It is a rare occasion when the Supreme Court has had opportunity to analyse the parts of the Arbitration Act which relate to enforcement of arbitral awards and so this analysis of section 103 of the Act will be helpful in future as arbitration continues to grow. But the decision whether to order security for costs will turn on the facts of each case and the facts of this case are quite unique. Perhaps the Court would have gone a different way if the fraud allegations had not been found to be bona fide by Field J and by the Court of Appeal. It will be interesting to see what the Commercial Court finally decides; one thing is for sure, this case deserves finality!

The content of this article is intended to provide a general guide to the subject matter. Specialist advice should be sought about your specific circumstances.

To print this article, all you need is to be registered on Mondaq.com.

Click to Login as an existing user or Register so you can print this article.

Authors
 
In association with
Related Video
Up-coming Events Search
Tools
Print
Font Size:
Translation
Channels
Mondaq on Twitter
 
Register for Access and our Free Biweekly Alert for
This service is completely free. Access 250,000 archived articles from 100+ countries and get a personalised email twice a week covering developments (and yes, our lawyers like to think you’ve read our Disclaimer).
 
Email Address
Company Name
Password
Confirm Password
Position
Mondaq Topics -- Select your Interests
 Accounting
 Anti-trust
 Commercial
 Compliance
 Consumer
 Criminal
 Employment
 Energy
 Environment
 Family
 Finance
 Government
 Healthcare
 Immigration
 Insolvency
 Insurance
 International
 IP
 Law Performance
 Law Practice
 Litigation
 Media & IT
 Privacy
 Real Estate
 Strategy
 Tax
 Technology
 Transport
 Wealth Mgt
Regions
Africa
Asia
Asia Pacific
Australasia
Canada
Caribbean
Europe
European Union
Latin America
Middle East
U.K.
United States
Worldwide Updates
Check to state you have read and
agree to our Terms and Conditions

Terms & Conditions and Privacy Statement

Mondaq.com (the Website) is owned and managed by Mondaq Ltd and as a user you are granted a non-exclusive, revocable license to access the Website under its terms and conditions of use. Your use of the Website constitutes your agreement to the following terms and conditions of use. Mondaq Ltd may terminate your use of the Website if you are in breach of these terms and conditions or if Mondaq Ltd decides to terminate your license of use for whatever reason.

Use of www.mondaq.com

You may use the Website but are required to register as a user if you wish to read the full text of the content and articles available (the Content). You may not modify, publish, transmit, transfer or sell, reproduce, create derivative works from, distribute, perform, link, display, or in any way exploit any of the Content, in whole or in part, except as expressly permitted in these terms & conditions or with the prior written consent of Mondaq Ltd. You may not use electronic or other means to extract details or information about Mondaq.com’s content, users or contributors in order to offer them any services or products which compete directly or indirectly with Mondaq Ltd’s services and products.

Disclaimer

Mondaq Ltd and/or its respective suppliers make no representations about the suitability of the information contained in the documents and related graphics published on this server for any purpose. All such documents and related graphics are provided "as is" without warranty of any kind. Mondaq Ltd and/or its respective suppliers hereby disclaim all warranties and conditions with regard to this information, including all implied warranties and conditions of merchantability, fitness for a particular purpose, title and non-infringement. In no event shall Mondaq Ltd and/or its respective suppliers be liable for any special, indirect or consequential damages or any damages whatsoever resulting from loss of use, data or profits, whether in an action of contract, negligence or other tortious action, arising out of or in connection with the use or performance of information available from this server.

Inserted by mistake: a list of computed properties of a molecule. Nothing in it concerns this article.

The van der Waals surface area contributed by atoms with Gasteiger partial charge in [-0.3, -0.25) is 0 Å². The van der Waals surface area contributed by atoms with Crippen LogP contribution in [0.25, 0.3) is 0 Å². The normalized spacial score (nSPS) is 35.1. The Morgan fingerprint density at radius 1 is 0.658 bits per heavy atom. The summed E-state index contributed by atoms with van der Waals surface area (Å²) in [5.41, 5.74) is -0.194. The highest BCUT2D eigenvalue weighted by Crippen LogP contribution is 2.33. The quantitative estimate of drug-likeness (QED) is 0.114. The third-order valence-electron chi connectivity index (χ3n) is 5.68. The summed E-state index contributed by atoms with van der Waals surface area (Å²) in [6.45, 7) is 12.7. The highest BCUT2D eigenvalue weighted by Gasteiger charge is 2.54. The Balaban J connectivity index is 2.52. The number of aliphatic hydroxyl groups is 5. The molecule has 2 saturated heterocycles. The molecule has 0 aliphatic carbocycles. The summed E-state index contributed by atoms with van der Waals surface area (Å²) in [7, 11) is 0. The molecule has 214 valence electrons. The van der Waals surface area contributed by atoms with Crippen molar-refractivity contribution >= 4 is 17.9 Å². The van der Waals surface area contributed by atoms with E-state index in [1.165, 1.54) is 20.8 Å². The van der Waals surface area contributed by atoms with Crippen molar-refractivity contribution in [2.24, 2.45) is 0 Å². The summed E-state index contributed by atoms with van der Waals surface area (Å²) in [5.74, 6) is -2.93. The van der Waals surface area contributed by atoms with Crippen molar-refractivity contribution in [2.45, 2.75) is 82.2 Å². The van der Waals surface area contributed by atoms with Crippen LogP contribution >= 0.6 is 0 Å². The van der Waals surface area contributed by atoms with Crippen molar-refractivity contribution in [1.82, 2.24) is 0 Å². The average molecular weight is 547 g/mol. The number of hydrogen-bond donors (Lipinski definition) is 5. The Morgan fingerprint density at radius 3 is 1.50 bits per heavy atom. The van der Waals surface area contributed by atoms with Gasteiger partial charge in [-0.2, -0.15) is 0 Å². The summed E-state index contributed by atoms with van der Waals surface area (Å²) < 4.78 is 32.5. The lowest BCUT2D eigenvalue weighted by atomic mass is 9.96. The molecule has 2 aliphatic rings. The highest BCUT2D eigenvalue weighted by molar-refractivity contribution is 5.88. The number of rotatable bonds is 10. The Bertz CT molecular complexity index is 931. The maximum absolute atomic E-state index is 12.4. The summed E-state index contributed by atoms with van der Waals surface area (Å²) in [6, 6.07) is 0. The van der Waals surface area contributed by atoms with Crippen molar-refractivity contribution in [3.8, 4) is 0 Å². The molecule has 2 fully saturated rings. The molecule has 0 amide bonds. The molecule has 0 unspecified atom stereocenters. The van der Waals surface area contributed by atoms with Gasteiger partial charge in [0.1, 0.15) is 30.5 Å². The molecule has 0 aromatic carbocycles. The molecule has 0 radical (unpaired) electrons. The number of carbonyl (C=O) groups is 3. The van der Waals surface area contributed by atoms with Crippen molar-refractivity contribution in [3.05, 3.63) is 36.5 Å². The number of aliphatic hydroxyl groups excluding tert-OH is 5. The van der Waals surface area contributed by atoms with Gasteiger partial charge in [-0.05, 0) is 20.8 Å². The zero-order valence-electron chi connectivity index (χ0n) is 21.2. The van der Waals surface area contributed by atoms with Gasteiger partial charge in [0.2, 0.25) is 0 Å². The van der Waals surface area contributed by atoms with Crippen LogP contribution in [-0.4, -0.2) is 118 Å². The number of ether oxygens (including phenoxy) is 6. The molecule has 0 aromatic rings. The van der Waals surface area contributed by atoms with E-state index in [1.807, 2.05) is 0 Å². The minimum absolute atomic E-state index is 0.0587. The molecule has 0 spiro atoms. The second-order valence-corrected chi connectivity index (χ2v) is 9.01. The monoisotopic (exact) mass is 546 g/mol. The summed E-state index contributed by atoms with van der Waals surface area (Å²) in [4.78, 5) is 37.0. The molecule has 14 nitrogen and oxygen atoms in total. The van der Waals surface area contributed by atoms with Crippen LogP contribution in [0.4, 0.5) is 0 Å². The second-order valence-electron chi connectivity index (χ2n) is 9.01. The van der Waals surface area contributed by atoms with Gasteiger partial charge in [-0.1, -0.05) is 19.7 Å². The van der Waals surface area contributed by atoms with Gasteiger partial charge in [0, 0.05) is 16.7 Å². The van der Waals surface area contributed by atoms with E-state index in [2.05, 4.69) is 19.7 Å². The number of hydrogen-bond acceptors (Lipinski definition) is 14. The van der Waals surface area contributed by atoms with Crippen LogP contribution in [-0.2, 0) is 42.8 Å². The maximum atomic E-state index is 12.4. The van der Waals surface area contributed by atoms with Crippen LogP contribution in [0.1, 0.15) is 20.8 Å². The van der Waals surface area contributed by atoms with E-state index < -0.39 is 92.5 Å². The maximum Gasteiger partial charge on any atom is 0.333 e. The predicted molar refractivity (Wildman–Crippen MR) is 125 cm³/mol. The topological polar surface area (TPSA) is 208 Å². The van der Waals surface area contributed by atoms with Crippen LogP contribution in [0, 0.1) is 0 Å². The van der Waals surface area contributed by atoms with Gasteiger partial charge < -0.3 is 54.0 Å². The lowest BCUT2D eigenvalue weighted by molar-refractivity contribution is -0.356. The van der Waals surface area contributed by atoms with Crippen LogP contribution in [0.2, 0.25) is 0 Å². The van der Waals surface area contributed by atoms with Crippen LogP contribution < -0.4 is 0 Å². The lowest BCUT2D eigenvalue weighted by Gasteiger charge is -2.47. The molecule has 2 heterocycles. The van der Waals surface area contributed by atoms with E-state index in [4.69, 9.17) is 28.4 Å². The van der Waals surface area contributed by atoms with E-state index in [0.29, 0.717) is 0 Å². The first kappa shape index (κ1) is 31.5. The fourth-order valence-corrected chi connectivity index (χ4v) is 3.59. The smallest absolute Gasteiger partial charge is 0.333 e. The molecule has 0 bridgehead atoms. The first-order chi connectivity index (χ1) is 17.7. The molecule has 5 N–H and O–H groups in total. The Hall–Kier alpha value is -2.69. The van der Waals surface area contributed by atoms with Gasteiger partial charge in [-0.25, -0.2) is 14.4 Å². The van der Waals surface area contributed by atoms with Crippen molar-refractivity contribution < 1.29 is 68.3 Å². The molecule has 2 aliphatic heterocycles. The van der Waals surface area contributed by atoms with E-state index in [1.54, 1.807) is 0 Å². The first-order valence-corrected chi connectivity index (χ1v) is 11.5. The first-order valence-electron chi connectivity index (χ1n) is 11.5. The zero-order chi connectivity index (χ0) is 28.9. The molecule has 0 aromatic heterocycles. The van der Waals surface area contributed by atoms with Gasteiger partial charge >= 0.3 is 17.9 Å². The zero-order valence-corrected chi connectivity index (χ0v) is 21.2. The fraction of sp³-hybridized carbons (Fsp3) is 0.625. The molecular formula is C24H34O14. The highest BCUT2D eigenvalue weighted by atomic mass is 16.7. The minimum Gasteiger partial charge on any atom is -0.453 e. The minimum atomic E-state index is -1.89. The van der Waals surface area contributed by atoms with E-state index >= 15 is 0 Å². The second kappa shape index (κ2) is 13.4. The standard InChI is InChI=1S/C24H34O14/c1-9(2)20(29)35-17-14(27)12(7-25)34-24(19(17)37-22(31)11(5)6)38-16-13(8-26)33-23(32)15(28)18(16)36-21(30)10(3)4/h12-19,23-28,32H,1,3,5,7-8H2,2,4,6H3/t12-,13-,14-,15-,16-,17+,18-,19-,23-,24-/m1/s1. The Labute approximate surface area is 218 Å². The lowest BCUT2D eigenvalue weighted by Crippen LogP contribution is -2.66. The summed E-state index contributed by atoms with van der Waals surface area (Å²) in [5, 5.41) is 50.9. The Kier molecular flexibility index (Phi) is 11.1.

The documents and related graphics published on this server could include technical inaccuracies or typographical errors. Changes are periodically added to the information herein. Mondaq Ltd and/or its respective suppliers may make improvements and/or changes in the product(s) and/or the program(s) described herein at any time.

Registration

Mondaq Ltd requires you to register and provide information that personally identifies you, including what sort of information you are interested in, for three primary purposes:

  • To allow you to personalize the Mondaq websites you are visiting.
  • To enable features such as password reminder, newsletter alerts, email a colleague, and linking from Mondaq (and its affiliate sites) to your website.
  • To produce demographic feedback for our information providers who provide information free for your use.

Mondaq (and its affiliate sites) do not sell or provide your details to third parties other than information providers. The reason we provide our information providers with this information is so that they can measure the response their articles are receiving and provide you with information about their products and services.

If you do not want us to provide your name and email address you may opt out by clicking here .

If you do not wish to receive any future announcements of products and services offered by Mondaq by clicking here .

Information Collection and Use